The 12 months that have passed since his death have been full of significant changes for me. I've written about those changes as they've happened, here on my blog. I don't want to go through a list of them today.
Today I want to talk about all the grace I now see at work in my life.
Last Friday I had an extremely frustrating day. Nothing was going right. I had a long list of things I needed to get done at work, but I got sidelined with an unexpected client issue instead. I also had email and computer problems that day. I banged my head against the wall for hours, getting nowhere. It was very frustrating, and I broke down at one point because I felt so out of control and helpless.
At the end of the day when I was on my way home, it hit me--I haven't had a bad day like that in a very, very long time. From January 2010 to October 7, 2010, I had bad days (and worse days) several times a week. Sometimes entire weeks were bad like that.
I can look back now and acknowledge how utterly horrible the year of Dad's illness was. If God only gives you what you can handle...well, he pushed me to the very edge.
I can look at today and see clearly that I am happy. I am blessed. More often than not, I am filled with peace.
Even when I have a bad day like last week, it's nothing compared to the turmoil I suffered before.
And that's where the Big Grace comes in. Because of the year of Dad's illness, I have the ability to look at "bad days" and not let them wreck me. It's not a "my dad is in a nursing home unable to move a muscle, bitter and angry and blaming me for putting him there" day. It's just one bad day.
A few other Big Graces:
My husband and kids are healthy. I am healthy. We have a warm, safe home. We have decent clothes. We have food in the fridge and the cupboards.
My relationship with my mom is healing and much stronger. Not because she has changed, but because I have changed.
I'm on the right medication to keep my moods stable. I am not suffering from SAD symptoms because I am treating it with light therapy. I am sleeping well.
There are so many more--Mark passed the CFP exam, we are making a living and can pay the bills, I am cooking and buying fresh foods every week (& Mark is eating what I make) and we rarely eat out anymore.
The Small Graces are things like this:
This Sunday is the Half Marathon that I've run the past 3 years. My coworker Sara is walking it--it's her first half. She's so excited, and I'm excited for her. I'm also pea green with envy. I wish I'd trained. I want the t-shirt, the medal, the 5 gallon bucket (that's the bling every year--a 5 gallon bucket... only in the Mid West :). I want the thrill of the accomplishment of 13.1 miles.
Yesterday morning I was so tempted to sign up & just do it, conditioning be darned. I schemed about what I'd have to do to swing it.... I'd need a sub for my Sunday school class, which wouldn't be that hard. But I'd also have to skip singing in the choir. We only have 4 sopranos, so me skipping would leave a small hole in the choir that would make me feel bad without giving the director prior notice (we can miss, he just asks for advance notice so he knows what music to plan for). I'd also have to walk a lot of the race, which wouldn't necessarily mean I'd finish injury free.
I had a very small PLUS column, and a long MINUS column. The answer was obvious. By the end of the day, I was pouting because I couldn't do the race.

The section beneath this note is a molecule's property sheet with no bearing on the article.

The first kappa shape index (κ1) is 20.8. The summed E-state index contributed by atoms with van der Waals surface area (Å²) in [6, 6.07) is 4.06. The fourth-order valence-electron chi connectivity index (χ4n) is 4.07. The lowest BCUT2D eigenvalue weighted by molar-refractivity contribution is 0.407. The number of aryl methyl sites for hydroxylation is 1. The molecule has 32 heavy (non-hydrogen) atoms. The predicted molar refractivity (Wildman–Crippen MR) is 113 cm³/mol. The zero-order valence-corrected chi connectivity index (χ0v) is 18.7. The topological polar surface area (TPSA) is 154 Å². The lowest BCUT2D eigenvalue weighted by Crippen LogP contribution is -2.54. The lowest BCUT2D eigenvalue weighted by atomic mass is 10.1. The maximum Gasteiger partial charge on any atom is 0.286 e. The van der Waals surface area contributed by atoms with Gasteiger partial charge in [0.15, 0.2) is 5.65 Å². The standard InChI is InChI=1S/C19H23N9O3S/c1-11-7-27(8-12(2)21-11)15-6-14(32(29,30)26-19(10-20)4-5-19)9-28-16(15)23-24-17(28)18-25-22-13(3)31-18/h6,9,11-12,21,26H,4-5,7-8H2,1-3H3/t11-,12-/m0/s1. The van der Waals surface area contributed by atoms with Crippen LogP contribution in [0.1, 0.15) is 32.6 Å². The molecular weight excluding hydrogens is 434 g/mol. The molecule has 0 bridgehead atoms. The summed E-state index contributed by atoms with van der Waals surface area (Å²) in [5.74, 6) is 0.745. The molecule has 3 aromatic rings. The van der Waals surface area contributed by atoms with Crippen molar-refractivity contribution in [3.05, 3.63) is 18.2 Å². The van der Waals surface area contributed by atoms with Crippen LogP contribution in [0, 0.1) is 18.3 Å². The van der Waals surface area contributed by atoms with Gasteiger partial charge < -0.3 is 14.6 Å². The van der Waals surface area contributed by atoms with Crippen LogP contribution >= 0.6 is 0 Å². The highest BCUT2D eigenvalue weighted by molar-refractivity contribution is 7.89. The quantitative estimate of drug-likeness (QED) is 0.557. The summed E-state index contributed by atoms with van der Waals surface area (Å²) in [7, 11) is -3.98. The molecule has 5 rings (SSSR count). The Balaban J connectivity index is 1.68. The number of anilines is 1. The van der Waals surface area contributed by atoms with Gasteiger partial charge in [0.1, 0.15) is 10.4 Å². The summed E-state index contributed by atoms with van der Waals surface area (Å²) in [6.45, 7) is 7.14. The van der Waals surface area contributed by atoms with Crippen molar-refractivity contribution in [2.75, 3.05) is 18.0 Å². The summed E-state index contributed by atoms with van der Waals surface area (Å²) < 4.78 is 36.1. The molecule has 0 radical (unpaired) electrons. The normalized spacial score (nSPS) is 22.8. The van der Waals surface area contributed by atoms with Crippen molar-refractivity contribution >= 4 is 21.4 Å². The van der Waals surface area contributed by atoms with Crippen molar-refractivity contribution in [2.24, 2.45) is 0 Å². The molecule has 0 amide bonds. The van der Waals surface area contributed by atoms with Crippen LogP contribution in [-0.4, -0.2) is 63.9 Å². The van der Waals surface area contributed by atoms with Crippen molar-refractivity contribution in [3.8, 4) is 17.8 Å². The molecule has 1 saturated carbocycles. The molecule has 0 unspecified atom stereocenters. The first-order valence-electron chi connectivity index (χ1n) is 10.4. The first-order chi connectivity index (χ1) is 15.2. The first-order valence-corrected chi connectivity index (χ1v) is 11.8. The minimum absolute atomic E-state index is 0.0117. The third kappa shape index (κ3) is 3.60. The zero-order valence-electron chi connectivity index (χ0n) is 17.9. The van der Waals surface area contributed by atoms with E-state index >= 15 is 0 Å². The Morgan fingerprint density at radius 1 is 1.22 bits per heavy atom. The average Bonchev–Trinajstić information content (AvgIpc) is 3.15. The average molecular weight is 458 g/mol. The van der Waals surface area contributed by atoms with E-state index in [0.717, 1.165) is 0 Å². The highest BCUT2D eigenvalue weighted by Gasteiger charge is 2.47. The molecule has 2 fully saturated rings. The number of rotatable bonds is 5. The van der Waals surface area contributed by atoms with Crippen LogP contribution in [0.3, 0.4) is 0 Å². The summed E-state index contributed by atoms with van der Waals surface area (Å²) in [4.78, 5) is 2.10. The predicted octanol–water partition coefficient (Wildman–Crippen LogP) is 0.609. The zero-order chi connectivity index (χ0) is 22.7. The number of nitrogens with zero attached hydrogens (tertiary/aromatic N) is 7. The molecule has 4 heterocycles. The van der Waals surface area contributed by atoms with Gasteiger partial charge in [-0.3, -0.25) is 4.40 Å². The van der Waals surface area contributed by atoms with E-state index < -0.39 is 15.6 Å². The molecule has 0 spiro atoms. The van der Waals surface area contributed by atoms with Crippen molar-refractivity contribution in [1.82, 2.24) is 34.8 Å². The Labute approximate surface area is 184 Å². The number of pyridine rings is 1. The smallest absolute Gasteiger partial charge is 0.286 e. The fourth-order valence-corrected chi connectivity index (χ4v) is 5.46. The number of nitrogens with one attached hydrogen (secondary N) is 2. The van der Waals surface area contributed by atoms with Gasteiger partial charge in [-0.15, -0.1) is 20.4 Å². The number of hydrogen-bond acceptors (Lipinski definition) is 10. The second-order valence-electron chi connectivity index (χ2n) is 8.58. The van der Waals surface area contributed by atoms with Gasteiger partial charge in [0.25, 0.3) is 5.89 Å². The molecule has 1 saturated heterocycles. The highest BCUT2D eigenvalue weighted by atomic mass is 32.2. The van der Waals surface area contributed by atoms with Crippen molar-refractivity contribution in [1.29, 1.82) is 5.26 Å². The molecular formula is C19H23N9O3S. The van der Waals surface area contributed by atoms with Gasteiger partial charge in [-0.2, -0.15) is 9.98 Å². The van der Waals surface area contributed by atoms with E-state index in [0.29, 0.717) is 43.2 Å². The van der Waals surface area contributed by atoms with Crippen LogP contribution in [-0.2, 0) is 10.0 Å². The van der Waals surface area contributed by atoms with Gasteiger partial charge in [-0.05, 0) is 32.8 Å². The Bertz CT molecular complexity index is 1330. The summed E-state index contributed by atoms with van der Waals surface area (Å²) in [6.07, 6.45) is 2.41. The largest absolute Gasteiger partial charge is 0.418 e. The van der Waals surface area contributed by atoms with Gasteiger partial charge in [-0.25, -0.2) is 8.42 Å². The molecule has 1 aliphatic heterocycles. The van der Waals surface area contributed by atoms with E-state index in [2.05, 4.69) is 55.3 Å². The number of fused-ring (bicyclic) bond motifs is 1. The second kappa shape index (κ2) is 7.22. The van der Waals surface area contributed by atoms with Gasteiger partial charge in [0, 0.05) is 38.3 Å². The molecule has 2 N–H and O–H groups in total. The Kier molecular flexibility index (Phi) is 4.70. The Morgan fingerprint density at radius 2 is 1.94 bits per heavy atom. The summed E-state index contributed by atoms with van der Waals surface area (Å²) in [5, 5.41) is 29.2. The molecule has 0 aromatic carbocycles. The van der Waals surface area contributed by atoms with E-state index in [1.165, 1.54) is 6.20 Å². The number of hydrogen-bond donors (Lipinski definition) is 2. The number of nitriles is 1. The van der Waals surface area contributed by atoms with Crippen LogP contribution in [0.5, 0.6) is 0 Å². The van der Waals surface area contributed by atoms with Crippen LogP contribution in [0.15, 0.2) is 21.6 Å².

Then last night at choir practice, we rehearsed our anthem for this Sunday. Great Is Thy Faithfulness. One of my favorite hymns ever. The arrangement is beautiful and has wonderful soprano sections. Vocally, it's simple but challenging.
Our choir director is a professor of music at the private university in town, and he is also the conductor of our city's Philharmonic Chorus. He conducted at Carnegie Hall this year; he's extraordinarily talented. He brings out the best in us. It's a privilege to sing in his choir.Normally we sing in a choir loft at the back of the sanctuary, so the congregation doesn't see us (we see the backs of their heads, except when someone occasionally turns around to look at us if we are singing really, really well). This anthem is best sung with a piano instead of an organ, so we are singing at the front of the sanctuary with the grand piano. We only sing up front a few times a year. I love singing in front of the congregation. Not because they can see us, but because I can see everyone's faces when we sing.
I won't be disappointed that I'm not running on Sunday morning, because I will be overflowing with joy when I'm singing the words of this hymn. This is a small grace, but it means so much to me.
"Great is Thy faithfulness," O God my Father,
There is no shadow of turning with Thee;
Thou changest not, Thy compassions, they fail not
As Thou hast been Thou forever wilt be.
"Great is Thy faithfulness!" "Great is Thy faithfulness!"Summer and winter, and springtime and harvest,
Morning by morning new mercies I see;
All I have needed Thy hand hath provided—
"Great is Thy faithfulness," Lord, unto me!
Sun, moon and stars in their courses above,
Join with all nature in manifold witness
To Thy great faithfulness, mercy and love.
Pardon for sin and a peace that endureth,
Thy own dear presence to cheer and to guide;
Strength for today and bright hope for tomorrow,
Blessings all mine, with ten thousand beside!
A year ago, I don't think I could have sung this song without breaking down and sobbing, mostly because I was sobbing almost every day anyway. Two weeks ago when we first practiced this anthem, my voice did break a few times. It's still very emotional for me, even reading the words now.
"Strength for today and bright hope for tomorrow."
I'm stronger because of all I've gone through. I feel like it's my tomorrow--filled with bright hope--at last.Blessings, grace, and peace. I can't ask for more.